Posts Tagged ‘Uluru’

Glamping in Australia’s Red Centre: A Stay at Longitude 131

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One of the luxury tented accommodations at Longitude 131

Uluru, also known as Ayers Rock, has been on my list of places to visit for years. Last month I finally got my chance to visit Australia’s Red Centre, with a few nights at Longitude 131. With a reputation for being the finest accommodations in Outback glamping, Longitude 131 doesn’t come cheap. My husband and I tried to maximize our bang for the buck by staying one less than the recommended three nights/four full days, and attempting to see as much as we could during our time.


First glimpse of Uluru HyperLapse (shot on iPhone 6)

The cranked up pace was a bit too crammed for me. While I totally enjoyed my time, I think I would have enjoyed it more if I hadn’t been so hurried. I also had a difficult time with jet lag on this trip, which did not help the situation.

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Some of the stunning scenery seen on excursions from Longitude 131

My hotel review posts usually feature lots of images of hotel room interiors and bathroom amenities, but photographing the room did not happen during my brief stay at Longitude 131.

Fortunately Longitude 131’s own website photos are very realistic. The tents are glamorous and comfortable, but we did not spend much time there other than to sleep or change clothes. The bulk of your day at Longitude 131 is spent exploring nearby Uluru-Kata Tjuta National Park, which was the point of the whole trip anyway!

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My first glimpse of Uluru, also known as Ayers Rock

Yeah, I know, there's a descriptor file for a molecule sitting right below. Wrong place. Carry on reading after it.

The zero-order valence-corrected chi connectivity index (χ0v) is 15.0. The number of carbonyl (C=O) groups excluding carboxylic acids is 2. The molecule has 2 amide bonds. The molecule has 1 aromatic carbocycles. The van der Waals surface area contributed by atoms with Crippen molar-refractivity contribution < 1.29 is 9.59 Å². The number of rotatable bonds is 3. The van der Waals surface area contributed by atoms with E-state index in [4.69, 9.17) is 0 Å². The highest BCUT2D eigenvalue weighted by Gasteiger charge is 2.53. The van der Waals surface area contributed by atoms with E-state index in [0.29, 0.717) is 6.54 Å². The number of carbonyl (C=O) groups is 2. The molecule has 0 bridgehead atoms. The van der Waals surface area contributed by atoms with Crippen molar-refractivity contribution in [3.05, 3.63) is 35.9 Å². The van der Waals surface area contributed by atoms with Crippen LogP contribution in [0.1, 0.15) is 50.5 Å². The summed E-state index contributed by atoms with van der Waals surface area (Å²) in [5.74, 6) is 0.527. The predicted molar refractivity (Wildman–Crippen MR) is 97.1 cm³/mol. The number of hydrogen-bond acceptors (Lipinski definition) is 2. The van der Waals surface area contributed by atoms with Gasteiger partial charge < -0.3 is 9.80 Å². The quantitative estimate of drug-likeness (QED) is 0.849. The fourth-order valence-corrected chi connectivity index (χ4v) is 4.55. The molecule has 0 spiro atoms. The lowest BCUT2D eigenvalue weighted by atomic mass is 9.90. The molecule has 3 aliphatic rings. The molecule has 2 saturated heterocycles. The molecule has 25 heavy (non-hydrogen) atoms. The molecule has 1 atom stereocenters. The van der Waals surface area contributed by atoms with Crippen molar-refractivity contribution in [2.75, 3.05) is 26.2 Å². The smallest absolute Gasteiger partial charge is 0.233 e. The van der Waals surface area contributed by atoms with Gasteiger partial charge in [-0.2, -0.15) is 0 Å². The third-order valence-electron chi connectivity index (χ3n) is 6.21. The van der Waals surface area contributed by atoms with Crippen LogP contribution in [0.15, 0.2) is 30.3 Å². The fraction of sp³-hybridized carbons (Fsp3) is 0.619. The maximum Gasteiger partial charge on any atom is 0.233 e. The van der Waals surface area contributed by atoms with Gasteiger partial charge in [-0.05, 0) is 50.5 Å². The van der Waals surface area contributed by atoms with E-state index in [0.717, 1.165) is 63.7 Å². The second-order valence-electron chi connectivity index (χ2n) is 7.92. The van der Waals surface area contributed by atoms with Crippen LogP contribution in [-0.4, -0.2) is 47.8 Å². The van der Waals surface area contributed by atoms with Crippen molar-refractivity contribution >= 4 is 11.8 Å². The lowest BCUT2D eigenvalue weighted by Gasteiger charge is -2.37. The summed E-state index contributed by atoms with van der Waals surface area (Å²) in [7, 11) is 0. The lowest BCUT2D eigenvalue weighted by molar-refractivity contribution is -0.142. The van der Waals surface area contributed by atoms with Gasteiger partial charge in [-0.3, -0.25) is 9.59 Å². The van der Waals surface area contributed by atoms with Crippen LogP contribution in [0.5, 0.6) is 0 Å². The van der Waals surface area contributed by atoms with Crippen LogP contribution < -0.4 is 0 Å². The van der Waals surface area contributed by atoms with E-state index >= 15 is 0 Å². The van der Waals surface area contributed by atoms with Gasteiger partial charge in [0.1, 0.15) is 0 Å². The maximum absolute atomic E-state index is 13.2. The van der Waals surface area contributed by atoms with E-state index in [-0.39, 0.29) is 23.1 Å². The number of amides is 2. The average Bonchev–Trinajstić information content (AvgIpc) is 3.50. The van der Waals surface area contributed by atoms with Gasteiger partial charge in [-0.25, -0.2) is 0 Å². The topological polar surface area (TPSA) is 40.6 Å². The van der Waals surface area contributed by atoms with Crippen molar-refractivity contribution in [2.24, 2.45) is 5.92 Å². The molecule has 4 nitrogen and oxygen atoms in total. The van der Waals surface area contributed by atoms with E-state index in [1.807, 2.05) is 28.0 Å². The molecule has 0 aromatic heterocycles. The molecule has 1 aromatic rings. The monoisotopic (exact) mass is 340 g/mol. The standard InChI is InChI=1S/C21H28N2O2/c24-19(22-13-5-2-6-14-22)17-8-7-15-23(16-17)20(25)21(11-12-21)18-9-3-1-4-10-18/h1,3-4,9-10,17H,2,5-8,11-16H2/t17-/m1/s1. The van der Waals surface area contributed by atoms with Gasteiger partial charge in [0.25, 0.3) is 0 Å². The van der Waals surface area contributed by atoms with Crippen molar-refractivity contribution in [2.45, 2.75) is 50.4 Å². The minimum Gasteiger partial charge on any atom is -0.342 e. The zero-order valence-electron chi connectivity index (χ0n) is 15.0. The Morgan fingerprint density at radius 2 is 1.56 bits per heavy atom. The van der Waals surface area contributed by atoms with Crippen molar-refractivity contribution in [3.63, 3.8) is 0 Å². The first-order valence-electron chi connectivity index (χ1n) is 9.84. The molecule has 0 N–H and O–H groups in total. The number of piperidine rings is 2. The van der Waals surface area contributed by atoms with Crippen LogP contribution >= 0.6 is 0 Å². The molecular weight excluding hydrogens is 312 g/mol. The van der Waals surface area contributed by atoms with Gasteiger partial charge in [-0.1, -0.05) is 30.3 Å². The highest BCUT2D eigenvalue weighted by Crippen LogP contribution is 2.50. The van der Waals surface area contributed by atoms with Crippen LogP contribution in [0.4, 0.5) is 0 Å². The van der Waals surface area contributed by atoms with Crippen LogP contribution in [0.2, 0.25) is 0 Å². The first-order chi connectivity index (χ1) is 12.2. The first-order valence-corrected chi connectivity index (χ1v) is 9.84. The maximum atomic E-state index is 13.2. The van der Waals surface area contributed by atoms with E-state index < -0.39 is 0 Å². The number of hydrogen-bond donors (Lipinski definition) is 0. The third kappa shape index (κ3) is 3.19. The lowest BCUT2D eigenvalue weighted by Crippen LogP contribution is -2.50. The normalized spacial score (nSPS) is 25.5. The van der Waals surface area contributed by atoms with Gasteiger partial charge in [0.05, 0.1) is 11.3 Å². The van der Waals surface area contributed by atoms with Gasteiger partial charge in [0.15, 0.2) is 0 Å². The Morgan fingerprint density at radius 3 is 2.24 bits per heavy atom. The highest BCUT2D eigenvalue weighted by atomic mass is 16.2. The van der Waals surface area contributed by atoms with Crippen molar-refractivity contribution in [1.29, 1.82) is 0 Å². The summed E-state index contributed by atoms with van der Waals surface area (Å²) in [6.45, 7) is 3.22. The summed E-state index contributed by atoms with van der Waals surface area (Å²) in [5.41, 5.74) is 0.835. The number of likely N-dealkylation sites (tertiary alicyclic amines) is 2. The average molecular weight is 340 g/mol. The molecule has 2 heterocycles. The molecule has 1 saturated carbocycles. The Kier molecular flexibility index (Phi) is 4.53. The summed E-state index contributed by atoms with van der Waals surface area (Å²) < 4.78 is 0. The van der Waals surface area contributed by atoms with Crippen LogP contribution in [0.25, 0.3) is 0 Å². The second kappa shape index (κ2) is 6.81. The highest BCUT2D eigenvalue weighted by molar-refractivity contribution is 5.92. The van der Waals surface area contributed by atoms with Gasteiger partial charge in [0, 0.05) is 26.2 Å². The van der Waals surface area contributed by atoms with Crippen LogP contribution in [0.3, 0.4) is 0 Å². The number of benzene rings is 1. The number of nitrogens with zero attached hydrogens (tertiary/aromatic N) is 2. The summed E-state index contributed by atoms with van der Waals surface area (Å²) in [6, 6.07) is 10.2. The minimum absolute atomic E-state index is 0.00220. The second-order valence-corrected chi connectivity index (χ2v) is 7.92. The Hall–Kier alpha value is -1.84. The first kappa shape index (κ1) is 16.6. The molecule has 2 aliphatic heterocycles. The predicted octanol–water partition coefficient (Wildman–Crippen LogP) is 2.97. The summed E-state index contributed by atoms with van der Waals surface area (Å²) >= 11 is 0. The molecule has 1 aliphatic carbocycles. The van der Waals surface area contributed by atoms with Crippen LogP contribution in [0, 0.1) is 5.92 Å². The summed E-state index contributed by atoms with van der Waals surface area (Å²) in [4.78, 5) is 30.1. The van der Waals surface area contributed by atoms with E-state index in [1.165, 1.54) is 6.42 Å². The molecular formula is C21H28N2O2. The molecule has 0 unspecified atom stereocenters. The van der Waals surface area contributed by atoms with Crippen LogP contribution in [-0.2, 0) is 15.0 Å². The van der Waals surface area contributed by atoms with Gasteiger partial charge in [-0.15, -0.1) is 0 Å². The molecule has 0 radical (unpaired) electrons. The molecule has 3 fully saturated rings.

We had about 35 minutes from the time we arrived at the Longitude 131 until we headed out for our first excursion, the Mala Walk around the base of Uluru,  followed by a sundowner and light bites in the Kantu Gorge.

The guides at Longitude 131 are friendly and great and I felt that I learned a ton on this excursion. The couple I met from Sydney who were staying the recommended three days seemed more relaxed than I was (and less jet lagged).

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Left: sunrise at a viewing area in Kata Tjuta National Park Right: My room at Longitude 131

Both my husband and I were tired when we returned from this excursion, so we skipped the formal dinner service and headed straight to our tent.

I fell asleep immediately and woke up in time for a quick bite before heading out for our next excursion, headed to a sunrise view point in Uluru-Kata Tjuta National Park. This was one of my favorite parts of the trip. The Kata Tjuta range (also known as the Olgas) domes are visually interesting, and the sky and scrubby landscape looked gorgeous in the soft morning light.

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Gorgeous desert landscape and clouds at Kata Tjuta

After admiring the sunrise at Kata Tjutas we headed out on the lovely Valley of Winds hike , which can range 6-10 km around a sacred Anangu men’s site in the domes of Kata Tjuta. We finished our hike just before the day got too hot. The only thing missing was a cold beer before we headed  to the Cultural Centre in the park for a visit. Then we got back to Longitude 131 in time for lunch.

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A view of the Kata Tjutas at sunrise

Our day finished with the Uluru sunset excursion (again complete with cocktails and nibbles). It was a delightful day. Dinner that evening was served at outdoors under the star filled skies at Table 131 set up outside. Once again, jet lag made me decide to skip the main course and get as much sleep as I could.

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A vibrant sunset view of Uluru (Ayers Rock)